Iran Human RightsCritically Ill Iranian Refugee Finally Flown to Australia

Critically Ill Iranian Refugee Finally Flown to Australia


Critically ill Iranian refugee finally flown to Australia

Iran Focus

London, 21 August – A critically ill Iranian refugee child has finally been flown from Nauru to Australia with his family, after extreme delays by the Australian Border Force (ABF) that experts are calling ‘inhumane and unnecessary’.

For over 20 days, a 12-year-old refugee has refused all food and medical treatment despite being critically ill, as the ABF initially tried to split up the family when taking the boy, known only as M, for treatment. This could, of course, result in the family never being reunited.

Despite being gravely ill, M refused to leave without his family and, after several failed attempts to move him on commercial flights and by air ambulance, the ABF finally allowed M to be medivacced, along with his mother, stepfather, and sister, on Tuesday afternoon (local time).

According to sources on the island, where Iranian refugees are being held before they can move to Australia, M would have died within days without medical intervention and was “reaching a critical time”.

His treating doctor wrote on Sunday: “He is now on day 19 of food refusal. Likewise, apart from sips of water and the … dextrose solution that he was given, he has not had any significant oral hydration. His last bowel movement was 15+ days ago and he rarely passes dribbles of urine painfully.”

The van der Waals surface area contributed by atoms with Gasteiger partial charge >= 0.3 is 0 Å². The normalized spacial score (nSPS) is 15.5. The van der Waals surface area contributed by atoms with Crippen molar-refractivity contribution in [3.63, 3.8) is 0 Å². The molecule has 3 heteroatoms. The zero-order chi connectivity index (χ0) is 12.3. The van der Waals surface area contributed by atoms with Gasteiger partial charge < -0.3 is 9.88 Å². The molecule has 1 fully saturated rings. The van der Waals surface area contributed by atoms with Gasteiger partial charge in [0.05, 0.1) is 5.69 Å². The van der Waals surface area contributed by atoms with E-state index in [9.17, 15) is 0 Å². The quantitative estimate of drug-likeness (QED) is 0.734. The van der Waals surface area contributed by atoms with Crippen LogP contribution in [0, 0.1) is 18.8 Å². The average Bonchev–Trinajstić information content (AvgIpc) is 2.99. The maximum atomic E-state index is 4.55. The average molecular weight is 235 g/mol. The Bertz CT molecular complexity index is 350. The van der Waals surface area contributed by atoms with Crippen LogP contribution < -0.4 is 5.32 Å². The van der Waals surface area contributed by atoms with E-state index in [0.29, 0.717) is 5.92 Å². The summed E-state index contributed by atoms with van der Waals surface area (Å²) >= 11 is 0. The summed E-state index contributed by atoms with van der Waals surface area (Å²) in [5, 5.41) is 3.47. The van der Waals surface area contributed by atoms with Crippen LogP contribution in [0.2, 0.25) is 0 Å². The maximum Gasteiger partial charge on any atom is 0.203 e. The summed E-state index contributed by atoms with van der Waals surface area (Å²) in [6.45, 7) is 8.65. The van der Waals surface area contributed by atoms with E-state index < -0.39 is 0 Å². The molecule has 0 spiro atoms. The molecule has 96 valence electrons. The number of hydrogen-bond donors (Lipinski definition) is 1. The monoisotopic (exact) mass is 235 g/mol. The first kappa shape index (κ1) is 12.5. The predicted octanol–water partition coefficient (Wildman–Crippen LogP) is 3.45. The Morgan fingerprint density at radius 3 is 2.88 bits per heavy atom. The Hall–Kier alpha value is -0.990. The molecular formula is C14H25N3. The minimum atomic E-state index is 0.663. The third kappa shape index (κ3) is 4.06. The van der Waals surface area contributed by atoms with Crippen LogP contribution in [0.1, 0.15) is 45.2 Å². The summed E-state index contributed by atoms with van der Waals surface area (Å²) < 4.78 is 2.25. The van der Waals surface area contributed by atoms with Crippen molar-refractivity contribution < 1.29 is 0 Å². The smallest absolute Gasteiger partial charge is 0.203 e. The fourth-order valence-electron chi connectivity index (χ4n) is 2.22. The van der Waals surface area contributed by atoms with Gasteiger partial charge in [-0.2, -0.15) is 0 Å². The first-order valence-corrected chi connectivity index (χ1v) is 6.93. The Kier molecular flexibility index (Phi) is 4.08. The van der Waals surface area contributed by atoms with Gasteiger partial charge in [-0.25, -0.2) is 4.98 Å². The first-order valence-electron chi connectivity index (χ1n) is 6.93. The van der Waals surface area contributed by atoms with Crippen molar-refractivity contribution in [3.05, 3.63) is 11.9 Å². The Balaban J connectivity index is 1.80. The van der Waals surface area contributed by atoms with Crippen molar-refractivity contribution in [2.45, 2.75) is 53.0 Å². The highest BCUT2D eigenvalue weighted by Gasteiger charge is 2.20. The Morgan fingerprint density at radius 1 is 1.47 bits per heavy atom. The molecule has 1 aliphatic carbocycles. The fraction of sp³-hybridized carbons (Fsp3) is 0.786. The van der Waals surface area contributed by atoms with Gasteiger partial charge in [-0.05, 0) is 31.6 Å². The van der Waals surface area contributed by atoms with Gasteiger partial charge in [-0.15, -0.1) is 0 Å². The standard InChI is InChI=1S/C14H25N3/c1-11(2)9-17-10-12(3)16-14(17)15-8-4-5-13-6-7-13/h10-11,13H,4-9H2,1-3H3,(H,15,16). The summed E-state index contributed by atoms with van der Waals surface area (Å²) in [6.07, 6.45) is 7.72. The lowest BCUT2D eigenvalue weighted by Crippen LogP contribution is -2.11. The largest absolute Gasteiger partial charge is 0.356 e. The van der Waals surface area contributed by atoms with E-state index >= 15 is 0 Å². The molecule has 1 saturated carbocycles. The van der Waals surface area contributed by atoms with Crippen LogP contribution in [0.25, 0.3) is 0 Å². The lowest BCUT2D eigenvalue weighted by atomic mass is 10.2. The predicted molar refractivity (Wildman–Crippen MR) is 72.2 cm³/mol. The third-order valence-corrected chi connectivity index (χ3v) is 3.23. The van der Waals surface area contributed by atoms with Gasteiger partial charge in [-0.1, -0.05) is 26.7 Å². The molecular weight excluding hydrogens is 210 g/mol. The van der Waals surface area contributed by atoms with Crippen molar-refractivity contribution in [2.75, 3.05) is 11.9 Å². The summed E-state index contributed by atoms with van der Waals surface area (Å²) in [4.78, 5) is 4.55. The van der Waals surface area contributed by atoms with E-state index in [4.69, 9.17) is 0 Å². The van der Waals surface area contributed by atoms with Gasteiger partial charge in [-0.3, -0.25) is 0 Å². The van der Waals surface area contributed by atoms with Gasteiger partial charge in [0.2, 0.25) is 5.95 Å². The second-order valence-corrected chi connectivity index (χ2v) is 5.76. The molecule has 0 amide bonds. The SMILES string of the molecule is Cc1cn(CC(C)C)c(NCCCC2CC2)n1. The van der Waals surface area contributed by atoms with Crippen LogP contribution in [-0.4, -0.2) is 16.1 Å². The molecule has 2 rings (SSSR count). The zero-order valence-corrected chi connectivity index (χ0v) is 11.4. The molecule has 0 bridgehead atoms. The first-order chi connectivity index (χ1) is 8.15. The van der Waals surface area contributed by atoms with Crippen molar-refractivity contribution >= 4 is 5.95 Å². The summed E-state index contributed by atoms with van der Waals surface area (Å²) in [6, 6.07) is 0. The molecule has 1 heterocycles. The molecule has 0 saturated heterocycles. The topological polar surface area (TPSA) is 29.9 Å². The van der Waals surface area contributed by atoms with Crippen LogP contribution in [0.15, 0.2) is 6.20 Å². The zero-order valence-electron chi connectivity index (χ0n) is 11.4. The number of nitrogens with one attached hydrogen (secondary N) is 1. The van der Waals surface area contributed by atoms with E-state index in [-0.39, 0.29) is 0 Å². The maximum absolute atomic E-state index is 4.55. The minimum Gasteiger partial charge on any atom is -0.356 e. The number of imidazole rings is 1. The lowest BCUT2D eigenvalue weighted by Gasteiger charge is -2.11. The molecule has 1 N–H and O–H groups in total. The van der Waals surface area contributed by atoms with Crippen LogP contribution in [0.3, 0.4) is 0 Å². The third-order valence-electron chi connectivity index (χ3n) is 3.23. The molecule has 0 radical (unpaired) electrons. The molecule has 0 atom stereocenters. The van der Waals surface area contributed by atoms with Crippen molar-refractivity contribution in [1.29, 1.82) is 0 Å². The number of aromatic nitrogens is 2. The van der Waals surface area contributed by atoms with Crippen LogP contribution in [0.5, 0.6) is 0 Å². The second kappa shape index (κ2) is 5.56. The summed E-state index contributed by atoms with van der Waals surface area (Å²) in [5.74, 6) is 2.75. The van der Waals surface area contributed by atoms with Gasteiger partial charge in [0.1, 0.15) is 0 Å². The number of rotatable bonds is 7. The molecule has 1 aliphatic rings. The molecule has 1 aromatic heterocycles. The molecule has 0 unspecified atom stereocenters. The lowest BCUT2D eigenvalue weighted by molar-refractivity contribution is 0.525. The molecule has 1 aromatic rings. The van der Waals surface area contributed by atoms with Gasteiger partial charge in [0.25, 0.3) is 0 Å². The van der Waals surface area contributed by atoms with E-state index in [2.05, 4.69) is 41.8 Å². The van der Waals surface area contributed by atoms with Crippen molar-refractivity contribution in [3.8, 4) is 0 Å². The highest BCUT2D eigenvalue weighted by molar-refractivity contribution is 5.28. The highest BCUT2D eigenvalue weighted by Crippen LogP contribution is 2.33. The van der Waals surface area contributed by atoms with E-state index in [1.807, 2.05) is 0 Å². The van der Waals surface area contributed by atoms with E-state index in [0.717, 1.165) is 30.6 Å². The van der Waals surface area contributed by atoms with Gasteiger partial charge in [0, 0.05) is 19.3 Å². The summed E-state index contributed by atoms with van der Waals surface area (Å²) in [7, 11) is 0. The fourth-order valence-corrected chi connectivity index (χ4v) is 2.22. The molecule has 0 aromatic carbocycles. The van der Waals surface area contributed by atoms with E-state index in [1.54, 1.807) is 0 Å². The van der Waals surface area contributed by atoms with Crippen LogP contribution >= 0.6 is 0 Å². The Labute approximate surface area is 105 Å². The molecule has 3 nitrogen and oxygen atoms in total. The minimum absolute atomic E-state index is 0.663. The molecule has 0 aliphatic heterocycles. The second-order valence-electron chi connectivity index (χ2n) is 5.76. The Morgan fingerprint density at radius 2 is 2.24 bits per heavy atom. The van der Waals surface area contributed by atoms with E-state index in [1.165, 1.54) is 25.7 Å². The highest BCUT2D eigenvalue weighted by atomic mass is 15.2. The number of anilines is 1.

The doctors on the island refused to restrain or sedate M, who weighs just 36 kg, to force-feed him, citing the unethical implications, and said that the ABF must accept clinical recommendations to move him to the mainland.

His doctor wrote: “I would not be prepared to treat M against his will [using] restraint or medical sedation. We carried out the latter a week ago, because we believed … his father gave written consent. It resulted in him refusing to re-attend the clinic. This treatment is not sustainable. With regards to him being treated at [Republic of Nauru] hospital, the consequences of that lie with the Australian government. Currently M needs urgent evacuation by air ambulance … He is not fit to travel on a commercial flight.”

M and his family have been on Nauru for four years, after fleeing from their homeland Iran. They have all been legally recognised as refugees and are owed protection by Australia.

A medical source said: “This whole thing has been inhumane and unnecessary. They’ve prolonged this transfer, compromising him medically even further. And they’ve added to the family’s distress by making them choose between each other, being told they have to leave someone behind, to perhaps never see them again. All of this for no reason, but it has harmed the wellbeing of a child.”

The situation on Nauru is “dangerously chaotic”, according to government sources, with the health of the 117 children who remain on the island causing major tensions. The children are being removed steadily by launching challenges in the federal court in Australia, who found that detention on the island is causing harm to children and that the island’s medical facilities are not equipped to treat psychological or complex physical conditions.

New Zealand even offered to take 150 refugees in 2013, but Nauru wishes to work directly with the Australian government.

Of course, what’s being lost in all of this is that refugees are being treated in disgusting inhumane ways by the ABF. The refugees are fleeing persecution and violence in Iran and are ending up in limbo at a place with inadequate medical facilities. These are refugees and their mistreatment should be widely condemned.

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